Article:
Walking (88%) and moderate PA (83%) are the most popular forms of PA during a typical week among adults 50-79 while the most common sport activities were golf, lawn games, tennis and swimming [12]. A 2019 study by Morgan, et al. [13] suggested that PA is preferred as it provides older adults sensual enjoyment by exposure to music, smells, and touch not otherwise experienced in daily life. The pleasure from being outside and close to nature is correlated to an increase in PA. Where older adults have engaged in activities that they have found enjoyable, greater adherence has been reported.

Elderly Population and their Association with EX

Being active brings numerous benefits to older adults. Exercise has been shown to reduce falls by 21%, with a greater effect of exercise programs incorporating challenging balance activities for more than 3 hours per week [12]. Data from multiple sources reveals that two in three participants (67%) say there are such programs in their community, with only one in six (15%) currently participating in these programs while nearly half (42%) have participated at some time in their lives [10]. Weightlifting or strength training (31%) and aerobics (22%) are found to be the most popular community-based exercise programs [14]. However, older adults may feel the pressure to perform well when doing structured exercise and keep pace with those around them, leading to discomfort in a traditional gym or workout setting. Studies have shown that when given the opportunity to work-out in a senior only gym, individuals feel more comfortable and more motivated to exercise. These senior based gyms include equipment with extra padding for comfort, trainers specialized in senior care to create exercise programs, and classes on how to best operate and utilize equipment [15]. Along with suitable equipment and facilities for older adults, having classes geared specifically towards the senior age group has had a popular reaction in most studies [9].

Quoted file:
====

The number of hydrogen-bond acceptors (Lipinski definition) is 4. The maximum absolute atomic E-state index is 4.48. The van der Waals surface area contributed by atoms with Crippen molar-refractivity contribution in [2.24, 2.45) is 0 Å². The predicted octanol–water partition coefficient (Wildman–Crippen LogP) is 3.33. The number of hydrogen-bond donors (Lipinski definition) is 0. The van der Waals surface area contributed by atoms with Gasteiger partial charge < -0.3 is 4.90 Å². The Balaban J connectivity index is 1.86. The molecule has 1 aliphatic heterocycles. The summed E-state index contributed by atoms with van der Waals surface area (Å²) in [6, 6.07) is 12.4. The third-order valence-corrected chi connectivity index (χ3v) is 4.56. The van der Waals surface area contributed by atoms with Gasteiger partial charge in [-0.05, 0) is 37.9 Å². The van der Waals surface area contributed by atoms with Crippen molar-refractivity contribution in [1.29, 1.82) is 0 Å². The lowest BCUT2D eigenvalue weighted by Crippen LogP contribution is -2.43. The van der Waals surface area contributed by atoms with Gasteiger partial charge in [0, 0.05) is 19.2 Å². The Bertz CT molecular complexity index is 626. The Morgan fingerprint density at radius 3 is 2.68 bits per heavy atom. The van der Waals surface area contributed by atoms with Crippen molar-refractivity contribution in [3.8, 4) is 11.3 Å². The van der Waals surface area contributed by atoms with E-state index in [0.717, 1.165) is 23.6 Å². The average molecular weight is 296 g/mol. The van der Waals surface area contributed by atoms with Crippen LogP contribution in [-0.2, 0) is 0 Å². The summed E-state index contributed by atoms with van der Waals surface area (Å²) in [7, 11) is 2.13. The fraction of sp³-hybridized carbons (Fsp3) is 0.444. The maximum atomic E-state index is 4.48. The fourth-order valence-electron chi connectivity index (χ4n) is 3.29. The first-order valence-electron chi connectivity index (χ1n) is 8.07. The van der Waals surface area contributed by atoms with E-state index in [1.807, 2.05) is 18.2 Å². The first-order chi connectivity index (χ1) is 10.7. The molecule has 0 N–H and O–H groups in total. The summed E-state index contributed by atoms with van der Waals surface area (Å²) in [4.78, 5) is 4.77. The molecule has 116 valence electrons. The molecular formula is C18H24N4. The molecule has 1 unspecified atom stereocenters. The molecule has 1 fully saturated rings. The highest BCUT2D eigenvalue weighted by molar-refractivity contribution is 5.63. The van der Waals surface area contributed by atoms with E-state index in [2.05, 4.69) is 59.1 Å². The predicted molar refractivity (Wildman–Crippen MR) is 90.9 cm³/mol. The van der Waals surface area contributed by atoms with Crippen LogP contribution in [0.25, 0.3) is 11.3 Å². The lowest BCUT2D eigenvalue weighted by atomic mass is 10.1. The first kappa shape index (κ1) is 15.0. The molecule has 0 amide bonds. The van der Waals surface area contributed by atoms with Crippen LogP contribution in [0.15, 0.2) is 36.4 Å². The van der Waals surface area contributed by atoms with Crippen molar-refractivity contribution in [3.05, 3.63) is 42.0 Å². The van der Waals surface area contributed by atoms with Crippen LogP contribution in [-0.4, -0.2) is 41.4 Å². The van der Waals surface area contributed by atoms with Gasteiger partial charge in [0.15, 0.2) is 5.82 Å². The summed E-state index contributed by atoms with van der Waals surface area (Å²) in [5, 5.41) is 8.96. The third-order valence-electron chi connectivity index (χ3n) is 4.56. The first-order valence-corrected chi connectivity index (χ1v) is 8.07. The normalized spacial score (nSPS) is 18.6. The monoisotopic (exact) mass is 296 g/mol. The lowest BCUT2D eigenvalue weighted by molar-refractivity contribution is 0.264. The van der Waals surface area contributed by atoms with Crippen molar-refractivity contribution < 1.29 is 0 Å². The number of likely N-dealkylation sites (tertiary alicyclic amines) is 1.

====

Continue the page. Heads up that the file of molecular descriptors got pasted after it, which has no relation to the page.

The influence of gender has not been extensively studied, but may play a role in the activity that the older adult population is willing to participate in. A focus group study performed by Otago University's School of Physiotherapy showed that males were not comfortable with involvement in workout classes including yoga, Tai Chi, or Pilates due to the common female association with the activities [9].

Elderly Population and their Outlook on Traditional Gym Culture and Environment

Exercising at their own pace and finding peers, competent staff, and accessible machines were all positive factors for continuing to exercise in a gym [15].